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Austrian politician prosecuted for 'inciting hatred' online, agrees to therapy in attempt to avoid jail time

The city councilor will attend a six-month rehabilitation program aimed at teaching him how to behave

A comment on Facebook has landed an Austrian politician in hot water and in court under the country's hate speech laws. (Image source: YouTube screenshot)

An Austrian politician found himself in hot water over online comments he made earlier this year, leading to his prosecution under the country's laws criminalizing speech deemed as hateful.

But in an attempt to avoid a criminal conviction, which could include jail time, Amstetten City Councilman Bruno Weber has agreed to a court offer that will allow him to instead participate in a six-month counseling program aimed at teaching the official how to behave in online forums.

What are the details?

During a late-night Facebook perusal earlier this year, Weber stumbled upon an advertisement promoting Austrian railroad company OBB's family discount card. Weber posted a comment calling the image of two men holding an infant child "filth," and went on to use slurs to describe the men in the picture, including the German version of the N-word.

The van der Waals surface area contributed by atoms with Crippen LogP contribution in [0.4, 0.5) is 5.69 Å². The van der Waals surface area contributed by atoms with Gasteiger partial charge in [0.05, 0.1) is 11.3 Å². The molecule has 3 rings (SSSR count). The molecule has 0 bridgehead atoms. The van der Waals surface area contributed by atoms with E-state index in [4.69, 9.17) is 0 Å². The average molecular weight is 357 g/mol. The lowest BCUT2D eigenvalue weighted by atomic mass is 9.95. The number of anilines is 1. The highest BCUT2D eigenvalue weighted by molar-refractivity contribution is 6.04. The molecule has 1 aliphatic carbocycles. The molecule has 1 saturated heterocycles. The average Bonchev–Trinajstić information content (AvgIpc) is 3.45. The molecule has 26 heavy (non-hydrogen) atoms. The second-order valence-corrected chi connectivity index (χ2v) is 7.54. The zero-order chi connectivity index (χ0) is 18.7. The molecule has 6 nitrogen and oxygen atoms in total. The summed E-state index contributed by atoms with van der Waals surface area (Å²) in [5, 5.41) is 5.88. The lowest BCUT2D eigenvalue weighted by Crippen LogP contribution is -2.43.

Weber told the court that he made the post after drinking several beers, and explained that the advertisement did not portray his own image of what a family is. The city councilor added that he wasn't aware that the N-word was offensive.

Nonetheless, Weber agreed to participate in a new project called "Dialogue Instead of Hatred," an extensive counseling program launched in coordination with Austrian courts in respond to a growing number of citizens violating the nation's restrictions on hate speech.

Charges for incitement of hatred in the country leapt from 25 in 2006 to 827 last year.

Anything else?

According to AFP, one rehabilitation program for such online offenders is conducted through a German-Austrian non-government organization called Neustart, which aims to help perpetrators "understand why their behavior is wrong, and to recognize how they can express their opinions without denigrating others."

Neustart employee Andreas Zembaty told The Washington Post that while such programs are available in several other countries with incitement laws, he believes a similar procedure could work in the U.S.

"We're not a thought-police force," he insisted.

Zembaty touted the progress requirements involved with assuring that offenders prove they are reformed before charges are dropped against them. He said it's better than just sentencing someone under the crime without giving the alternative rehabilitation option, because oftentimes perpetrators otherwise become martyrs for their cause.

"Once they are sentenced, many immediately start behaving like victims," Zembaty explained. "They say: 'I only voiced my opinion and now I'm being punished for that.'"

One last thing…
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